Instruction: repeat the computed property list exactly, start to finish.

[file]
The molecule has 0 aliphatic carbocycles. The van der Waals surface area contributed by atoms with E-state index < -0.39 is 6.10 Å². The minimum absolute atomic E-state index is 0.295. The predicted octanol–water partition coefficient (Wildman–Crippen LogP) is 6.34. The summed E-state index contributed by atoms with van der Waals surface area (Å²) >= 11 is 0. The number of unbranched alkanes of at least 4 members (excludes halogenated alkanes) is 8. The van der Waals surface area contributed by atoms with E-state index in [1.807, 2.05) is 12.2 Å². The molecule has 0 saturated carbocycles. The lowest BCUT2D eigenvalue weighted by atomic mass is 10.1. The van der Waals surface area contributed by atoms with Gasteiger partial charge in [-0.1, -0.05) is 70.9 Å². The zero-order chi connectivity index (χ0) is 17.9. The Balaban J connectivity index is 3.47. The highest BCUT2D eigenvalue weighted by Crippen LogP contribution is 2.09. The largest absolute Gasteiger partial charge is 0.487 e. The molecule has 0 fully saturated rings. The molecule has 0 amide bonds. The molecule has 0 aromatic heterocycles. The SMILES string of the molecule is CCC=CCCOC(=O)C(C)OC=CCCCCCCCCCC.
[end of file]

The molecule has 0 aliphatic carbocycles. The van der Waals surface area contributed by atoms with E-state index < -0.39 is 6.10 Å². The minimum absolute atomic E-state index is 0.295. The predicted octanol–water partition coefficient (Wildman–Crippen LogP) is 6.34. The summed E-state index contributed by atoms with van der Waals surface area (Å²) >= 11 is 0. The number of unbranched alkanes of at least 4 members (excludes halogenated alkanes) is 8. The van der Waals surface area contributed by atoms with E-state index in [1.807, 2.05) is 12.2 Å². The molecule has 0 saturated carbocycles. The lowest BCUT2D eigenvalue weighted by atomic mass is 10.1. The van der Waals surface area contributed by atoms with Gasteiger partial charge in [-0.1, -0.05) is 70.9 Å². The zero-order chi connectivity index (χ0) is 17.9. The Balaban J connectivity index is 3.47. The highest BCUT2D eigenvalue weighted by Crippen LogP contribution is 2.09. The largest absolute Gasteiger partial charge is 0.487 e. The molecule has 0 fully saturated rings. The molecule has 0 amide bonds. The molecule has 0 aromatic heterocycles. The SMILES string of the molecule is CCC=CCCOC(=O)C(C)OC=CCCCCCCCCCC.